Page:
One year has passed since the world was shocked by the news of the murders at the Central American University. Many thousands of people in El Salvador, as guiltless as the six Jesuits and their two helpers, have been just as mercilessly killed over the past decade. But these deaths touched a special chord.
They had names; they had positions of responsibility; and some of them were well known far beyond the limits of Central America. More, they were ministers of the gospel of Jesus Christ, each in a different way, but all truly faithful witnesses to the Church's unchanging mission of teaching, of building community, of serving the other.
In a sense they stand for--because they personify and personalize--all those other martyrs and victims whose faces are known to God but are invisible to us. The known names, the now familiar faces of these six Jesuits and the two women, are powerful reminders to us of the true responsibility we all share finally to end this killing.
As rich and productive as were their lives, it is in the selfless laying down of those lives for others that they leave their greatest legacy. The new resolve recently expressed within the US Congress to use its influence to press strongly for the negotiated settlement that alone will end the conflict is a palpable sign of that legacy. We pray it will continue to bear fruit until the victory of peace, justice and reconciliation is finally achieved.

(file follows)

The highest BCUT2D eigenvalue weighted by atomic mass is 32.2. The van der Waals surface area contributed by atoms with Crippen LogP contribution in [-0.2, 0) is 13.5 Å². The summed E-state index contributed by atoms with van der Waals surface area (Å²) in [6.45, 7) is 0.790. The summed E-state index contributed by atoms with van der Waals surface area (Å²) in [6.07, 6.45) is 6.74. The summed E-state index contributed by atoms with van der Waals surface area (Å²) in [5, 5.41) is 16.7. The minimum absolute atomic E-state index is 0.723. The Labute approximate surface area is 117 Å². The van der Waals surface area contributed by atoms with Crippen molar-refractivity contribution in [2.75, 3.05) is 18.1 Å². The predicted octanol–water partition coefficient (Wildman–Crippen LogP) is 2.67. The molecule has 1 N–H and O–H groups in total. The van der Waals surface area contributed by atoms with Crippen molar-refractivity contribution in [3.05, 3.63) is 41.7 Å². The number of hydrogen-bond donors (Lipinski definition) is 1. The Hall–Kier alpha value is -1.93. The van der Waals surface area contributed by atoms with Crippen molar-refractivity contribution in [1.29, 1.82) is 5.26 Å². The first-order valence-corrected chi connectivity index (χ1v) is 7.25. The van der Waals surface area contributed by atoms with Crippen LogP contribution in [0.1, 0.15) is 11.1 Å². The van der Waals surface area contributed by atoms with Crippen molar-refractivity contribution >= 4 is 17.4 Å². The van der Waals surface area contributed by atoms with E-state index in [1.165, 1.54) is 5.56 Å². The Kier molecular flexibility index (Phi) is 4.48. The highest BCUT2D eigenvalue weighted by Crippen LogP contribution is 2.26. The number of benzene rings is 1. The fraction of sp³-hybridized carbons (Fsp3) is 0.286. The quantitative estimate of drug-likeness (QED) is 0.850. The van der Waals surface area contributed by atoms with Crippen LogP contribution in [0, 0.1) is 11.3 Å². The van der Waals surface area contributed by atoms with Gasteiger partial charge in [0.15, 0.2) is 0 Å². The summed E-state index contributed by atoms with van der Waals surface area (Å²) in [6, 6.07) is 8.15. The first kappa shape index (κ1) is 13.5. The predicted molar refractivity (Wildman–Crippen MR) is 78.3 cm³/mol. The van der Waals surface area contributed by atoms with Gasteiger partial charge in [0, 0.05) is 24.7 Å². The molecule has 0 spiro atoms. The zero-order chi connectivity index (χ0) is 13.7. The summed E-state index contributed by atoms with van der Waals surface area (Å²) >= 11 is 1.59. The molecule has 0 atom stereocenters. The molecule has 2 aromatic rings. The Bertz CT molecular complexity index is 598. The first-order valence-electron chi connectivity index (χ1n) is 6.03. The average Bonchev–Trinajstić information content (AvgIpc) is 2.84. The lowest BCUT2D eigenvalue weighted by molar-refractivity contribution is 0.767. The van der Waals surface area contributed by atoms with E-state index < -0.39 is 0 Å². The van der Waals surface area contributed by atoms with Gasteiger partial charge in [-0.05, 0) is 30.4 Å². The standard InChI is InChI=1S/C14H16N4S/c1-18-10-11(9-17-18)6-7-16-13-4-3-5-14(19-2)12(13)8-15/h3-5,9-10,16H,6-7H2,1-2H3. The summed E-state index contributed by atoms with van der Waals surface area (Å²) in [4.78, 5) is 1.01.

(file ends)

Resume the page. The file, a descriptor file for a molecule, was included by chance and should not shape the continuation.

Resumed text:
Nine months ago in their eloquent collective pastoral letter, Let Us Build the Peace in Christ, the Bishops of Central America and Panama issued a compelling call to all parties to the conflicts in that sadly divided region to end the hatred and the killing and to start constructing the peace that all long for. Among the parties to the conflict are included those who from abroad continue sending the instruments of death; what we need, the bishops say, is not more weaponry but the means to advance the region's development.
In union with our brother bishops, we make our own their impassioned cry: from the innermost recesses of our hearts and with the greatest pastoral force possible, we cry out: Now, no further violence! Now, no more fratricidal conflict! Now, no more violent deaths, no more murders!
May the life and sacrificial death of the six Jesuit fathers, of their housekeeper and her daughter, of the four US missionary women, of Archbishop Romero and all the martyrs of Central America hasten the building of God's reign of justice, love and peace.